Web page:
The girl eventually made the fatal mistake of looking away from the screen, and I and several other customers competed for her attention. I informed her that I had a reservation for four, and she dutifully added my name to the same hand-written list where the walk-ins were annotated. I asked her what was our estimated waiting time, and without missing a beat chewing her gum she responded with something unintelligible.
After waiting for about ten minutes and not seeing any names getting crossed off the girl’s list, I suggested to my wife and 89-year-old mother-in-law (who were still standing) that they might be more comfortable waiting in the car; that my son and I would stay here and that I’d call when the table was ready.
The next twenty minutes were an illuminating experience. My son and I came out as the true illuminati…
An employee went out to a freezer and brought back an armload of frozen food: A large bag of frozen amarillos, a bag of Kirkland frozen mahi-mahi, a bag of frozen Kirkland shrimp, a bag of frozen Kirkland boneless chicken breasts. Stacked against the wall behind the chef were two cases of jars of Classico brand Alfredo sauce. My son and I looked at each other incredulously. The ingredients were all from Costco! For a restaurant to use frozen meat is understandable, as long as they don’t try to pass off the mahi-mahi as freshly-caught. But I was disappointed that the amarillos and mofongo was made from frozen, and that the Alfredo sauce was packaged and not the cook’s own recipe! I felt disillusioned that the menu apparently does not contain any truly original creations. (To be fair, their propaganda does not suggest that all of its creations are original and unique.) My son summed it up succinctly: “There’s nothing here that we couldn’t make ourselves at home!”
I ascertained that my name wasn’t moving up the list. I asked the girl if they really do honor reservations. Her answer was the same masticated unintelligible utterance.
I needed to save us from this looming dining disaster. I called Macaroni Grill and asked how long the wait time was. The answer: “Ninguno!”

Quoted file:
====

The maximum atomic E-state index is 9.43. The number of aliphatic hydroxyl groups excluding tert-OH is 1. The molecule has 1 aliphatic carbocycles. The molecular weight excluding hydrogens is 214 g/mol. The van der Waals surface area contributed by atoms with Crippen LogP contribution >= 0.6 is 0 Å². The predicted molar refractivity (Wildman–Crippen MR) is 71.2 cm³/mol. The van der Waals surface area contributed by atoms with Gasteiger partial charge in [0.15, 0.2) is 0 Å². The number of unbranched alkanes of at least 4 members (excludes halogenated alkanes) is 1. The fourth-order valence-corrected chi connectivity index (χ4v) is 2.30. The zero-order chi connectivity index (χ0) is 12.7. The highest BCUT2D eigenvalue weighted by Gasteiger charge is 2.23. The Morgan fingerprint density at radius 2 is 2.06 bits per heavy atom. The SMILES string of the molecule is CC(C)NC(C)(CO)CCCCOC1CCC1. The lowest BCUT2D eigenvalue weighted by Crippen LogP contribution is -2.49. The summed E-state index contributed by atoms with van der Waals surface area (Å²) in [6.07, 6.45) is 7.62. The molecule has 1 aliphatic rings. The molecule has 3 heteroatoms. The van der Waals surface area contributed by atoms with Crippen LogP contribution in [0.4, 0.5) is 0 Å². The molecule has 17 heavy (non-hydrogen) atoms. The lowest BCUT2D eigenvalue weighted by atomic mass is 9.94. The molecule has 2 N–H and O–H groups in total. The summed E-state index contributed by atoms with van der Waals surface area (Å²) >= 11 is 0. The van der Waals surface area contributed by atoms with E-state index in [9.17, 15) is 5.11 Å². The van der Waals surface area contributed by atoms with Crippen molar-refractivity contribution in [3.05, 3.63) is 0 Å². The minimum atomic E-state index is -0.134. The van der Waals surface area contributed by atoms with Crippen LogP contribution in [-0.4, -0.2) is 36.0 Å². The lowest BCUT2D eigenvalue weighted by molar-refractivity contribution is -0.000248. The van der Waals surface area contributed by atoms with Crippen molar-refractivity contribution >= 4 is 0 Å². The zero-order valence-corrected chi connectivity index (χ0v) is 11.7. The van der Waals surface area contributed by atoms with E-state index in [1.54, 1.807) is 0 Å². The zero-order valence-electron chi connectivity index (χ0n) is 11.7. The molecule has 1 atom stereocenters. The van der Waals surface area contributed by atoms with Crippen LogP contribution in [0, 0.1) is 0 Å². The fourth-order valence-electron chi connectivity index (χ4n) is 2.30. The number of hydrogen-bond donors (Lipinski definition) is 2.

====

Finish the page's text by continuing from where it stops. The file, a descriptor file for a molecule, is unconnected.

We left, returned to the car, and drove to Macaroni Grill. My wife and mother-in-law were pleased; they like Macaroni Grill. There were a couple of new entrées on the menu. We had a great meal.
Macaroni Grill??? Sure, their ingredients may be frozen, but their sauces aren’t sold by the case at Costco, and their food is consistently good.
I have no problem with restaurants using pre-packaged ingredients. I also understand that using fresh ingredients rather than frozen can result in higher costs. The challenge for the customer is to ascertain what is the actual practice of a given restaurant. Some restaurants are very open in providing this information. Those who do not provide this information, or who do not permit customers to see the kitchen, just may have something to hide. It’s not always easy differentiating between a Chef, a chef, and a cook.
The following day, as I was coming out of Costco, I followed two uniformed men straining as they pushed their heavy flat trucks of Kirkland frozen food and cases of Classico Alfredo sauce. I asked one of them, “Is this for a restaurant?” He answered disdainly, “Yes.” “May I ask which one?” He answered with the name of another local restaurant supposedly headed by a Chef.
In our family’s anecdotal history, today marks the date that the restaurant P. F. Chang’s initials became forever after immortalized as Precaution: Flying Chile. Let me explain.
It all started on a sunny Sunday afternoon, when we invited Doña Patria to accompany us to eat at P. F. Chang’s new restaurant in Plaza Las Americas. Just managing to eat there was a feat in itself; the event had so many factors conspiring against it: